With many people around the U.S. calling for his head, Bob Bradley says he understand the situation.
RUSTENBURG, South Africa -- Only two American journalists—and three overall—attended the United States team’s press conference here on Saturday afternoon, which might say as much about the US’s prospects in Sunday’s final Confederations Cup group match against Egypt as anything coach Bob Bradley and striker Landon Donovan expressed.
“It goes with the job,” Bradley said. “That I understand.”
Since being named permanent head coach in 2007, Bradley has handed many players there debuts, but he has consistently relied on a core squad for competitive matches. However, in the wake of three losses in four matches, including a slack 3-1 defeat in Costa Rica two weeks ago and a heartless 3-nil loss to Brazil this past Thursday, many observers have been demanding fresh faces be brought into the fold.
But Bradley said he can ignore the chatter on the web or in the ether.
“I believe strongly in the way we go about things on the inside,” he said. “Within our group, we always know that when we’re in something together there’s a trust, there’s a sense that even when things are swirling around on the outside, none of that has anything to do with what we’re doing on the inside.”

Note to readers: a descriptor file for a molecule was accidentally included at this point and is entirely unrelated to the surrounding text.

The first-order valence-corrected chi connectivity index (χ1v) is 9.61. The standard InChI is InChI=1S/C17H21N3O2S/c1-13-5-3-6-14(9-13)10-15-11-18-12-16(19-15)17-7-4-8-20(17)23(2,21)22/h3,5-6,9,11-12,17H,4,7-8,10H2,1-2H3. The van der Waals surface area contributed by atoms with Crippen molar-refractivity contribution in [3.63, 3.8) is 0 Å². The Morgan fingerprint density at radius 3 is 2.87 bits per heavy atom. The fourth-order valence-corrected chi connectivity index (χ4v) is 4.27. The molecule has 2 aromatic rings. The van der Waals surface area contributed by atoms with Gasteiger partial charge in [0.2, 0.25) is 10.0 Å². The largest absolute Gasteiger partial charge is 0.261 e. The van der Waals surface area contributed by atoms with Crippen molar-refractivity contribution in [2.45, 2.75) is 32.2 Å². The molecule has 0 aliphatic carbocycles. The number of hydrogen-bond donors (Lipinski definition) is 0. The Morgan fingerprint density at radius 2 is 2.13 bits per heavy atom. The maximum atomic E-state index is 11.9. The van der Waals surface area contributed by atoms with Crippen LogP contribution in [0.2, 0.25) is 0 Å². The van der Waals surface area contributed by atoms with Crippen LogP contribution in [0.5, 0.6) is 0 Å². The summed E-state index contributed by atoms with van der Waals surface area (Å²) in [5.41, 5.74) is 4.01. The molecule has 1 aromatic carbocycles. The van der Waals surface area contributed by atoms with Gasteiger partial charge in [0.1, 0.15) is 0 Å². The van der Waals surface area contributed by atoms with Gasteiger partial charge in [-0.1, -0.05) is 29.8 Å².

This is not the first time Bradley, 51, has come under fire as a coach. In 2005, he was fired as head coach of the MetroStars (now New York Red Bulls) with three games left in the season and the team was struggling to make the playoffs.
“I have been in this long enough, have had experiences along the way where I’ve been tested in that regard,” he said. “I’ve always come out very strong in terms of sticking to what I believe in, knowing what it’s all about and making sure that the players understand what it means to compete and be fearless.”
Greg Lalas, Goal.com
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